Here at Ritter Insurance Marketing, we build websites and apps that are accessible and scalable. We follow WCAG 2.1 guidelines for all of our projects, with a close eye on the future of accessibility.
We leverage WAI-ARIA roles, labeling, and descriptions, along with keyboard functionality and contrast where possible. Many of these decisions fall on the person or team implementing Platform UI into their project.
We made a point to include the now familiar screen reader only class,
sr-only, for content that can be confusing to a screen reader. Elements or actions that would benefit from additional text can use this class to offer context to a screen reader.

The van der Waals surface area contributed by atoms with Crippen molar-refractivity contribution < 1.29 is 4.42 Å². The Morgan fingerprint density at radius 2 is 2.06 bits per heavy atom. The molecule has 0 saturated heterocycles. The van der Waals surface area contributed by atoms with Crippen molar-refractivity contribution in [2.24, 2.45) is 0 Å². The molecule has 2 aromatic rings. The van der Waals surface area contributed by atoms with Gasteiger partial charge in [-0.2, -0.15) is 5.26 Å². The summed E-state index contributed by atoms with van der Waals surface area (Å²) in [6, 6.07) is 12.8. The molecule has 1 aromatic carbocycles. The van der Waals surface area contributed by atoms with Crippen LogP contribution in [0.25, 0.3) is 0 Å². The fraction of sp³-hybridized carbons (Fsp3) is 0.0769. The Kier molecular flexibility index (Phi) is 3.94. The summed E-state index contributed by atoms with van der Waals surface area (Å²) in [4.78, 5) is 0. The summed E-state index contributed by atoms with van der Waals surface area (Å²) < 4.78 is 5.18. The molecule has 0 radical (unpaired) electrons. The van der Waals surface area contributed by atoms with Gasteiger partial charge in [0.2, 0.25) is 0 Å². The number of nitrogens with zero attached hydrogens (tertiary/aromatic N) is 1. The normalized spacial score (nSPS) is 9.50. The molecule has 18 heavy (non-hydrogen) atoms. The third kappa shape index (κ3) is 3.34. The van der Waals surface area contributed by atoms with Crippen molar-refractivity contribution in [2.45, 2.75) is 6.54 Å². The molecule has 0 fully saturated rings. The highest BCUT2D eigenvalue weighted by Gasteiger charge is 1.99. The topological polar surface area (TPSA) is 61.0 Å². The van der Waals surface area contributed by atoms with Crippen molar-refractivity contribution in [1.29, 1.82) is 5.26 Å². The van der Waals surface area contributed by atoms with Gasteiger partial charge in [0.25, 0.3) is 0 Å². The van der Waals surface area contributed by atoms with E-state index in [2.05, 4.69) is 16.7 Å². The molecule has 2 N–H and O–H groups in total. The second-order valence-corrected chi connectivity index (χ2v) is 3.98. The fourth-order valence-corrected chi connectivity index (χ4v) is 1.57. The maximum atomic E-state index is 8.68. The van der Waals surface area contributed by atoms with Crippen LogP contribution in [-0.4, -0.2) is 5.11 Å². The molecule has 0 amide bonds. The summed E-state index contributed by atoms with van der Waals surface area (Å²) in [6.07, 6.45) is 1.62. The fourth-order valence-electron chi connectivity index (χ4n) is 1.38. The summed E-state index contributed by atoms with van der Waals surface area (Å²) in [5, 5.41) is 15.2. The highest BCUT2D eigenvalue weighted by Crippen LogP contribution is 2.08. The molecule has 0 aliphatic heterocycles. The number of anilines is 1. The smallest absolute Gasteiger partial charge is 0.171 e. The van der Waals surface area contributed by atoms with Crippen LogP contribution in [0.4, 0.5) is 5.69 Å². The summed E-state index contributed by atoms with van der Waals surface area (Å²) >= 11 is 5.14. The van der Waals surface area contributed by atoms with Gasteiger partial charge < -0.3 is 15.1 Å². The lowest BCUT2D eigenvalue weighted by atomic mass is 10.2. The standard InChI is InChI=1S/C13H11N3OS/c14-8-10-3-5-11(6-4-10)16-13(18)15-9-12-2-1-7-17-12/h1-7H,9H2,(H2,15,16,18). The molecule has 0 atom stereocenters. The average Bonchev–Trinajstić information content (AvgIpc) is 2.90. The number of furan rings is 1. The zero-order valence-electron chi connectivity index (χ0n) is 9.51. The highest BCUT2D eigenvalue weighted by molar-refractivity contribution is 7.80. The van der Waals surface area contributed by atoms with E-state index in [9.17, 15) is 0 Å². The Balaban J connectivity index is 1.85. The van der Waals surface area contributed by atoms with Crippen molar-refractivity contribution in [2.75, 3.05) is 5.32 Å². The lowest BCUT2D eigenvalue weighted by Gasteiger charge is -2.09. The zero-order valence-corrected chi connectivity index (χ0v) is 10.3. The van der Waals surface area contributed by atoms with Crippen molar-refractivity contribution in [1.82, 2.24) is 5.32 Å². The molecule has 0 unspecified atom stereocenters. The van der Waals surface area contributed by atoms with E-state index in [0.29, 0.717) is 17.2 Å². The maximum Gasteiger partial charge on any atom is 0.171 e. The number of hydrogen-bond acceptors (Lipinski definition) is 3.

There are also instances where content that is present for design or aesthetic purposes should be hidden from a screen reader to eliminate confusion. This is where ARIA labeling comes to the rescue.
In the snippet below we have a button with an icon only - concise and generally understood by a sighted user.
<button class=”button”> <i class=”pi-download”> </button>
You can use WAI-ARIA roles and attributes along with the
sr-only class to improve the experience for users who require assistive technology.
<button class=”button”> <i class=”pi-download” aria-hidden=”true”> <span class=”sr-only”>Download a copy of your form</span> </button>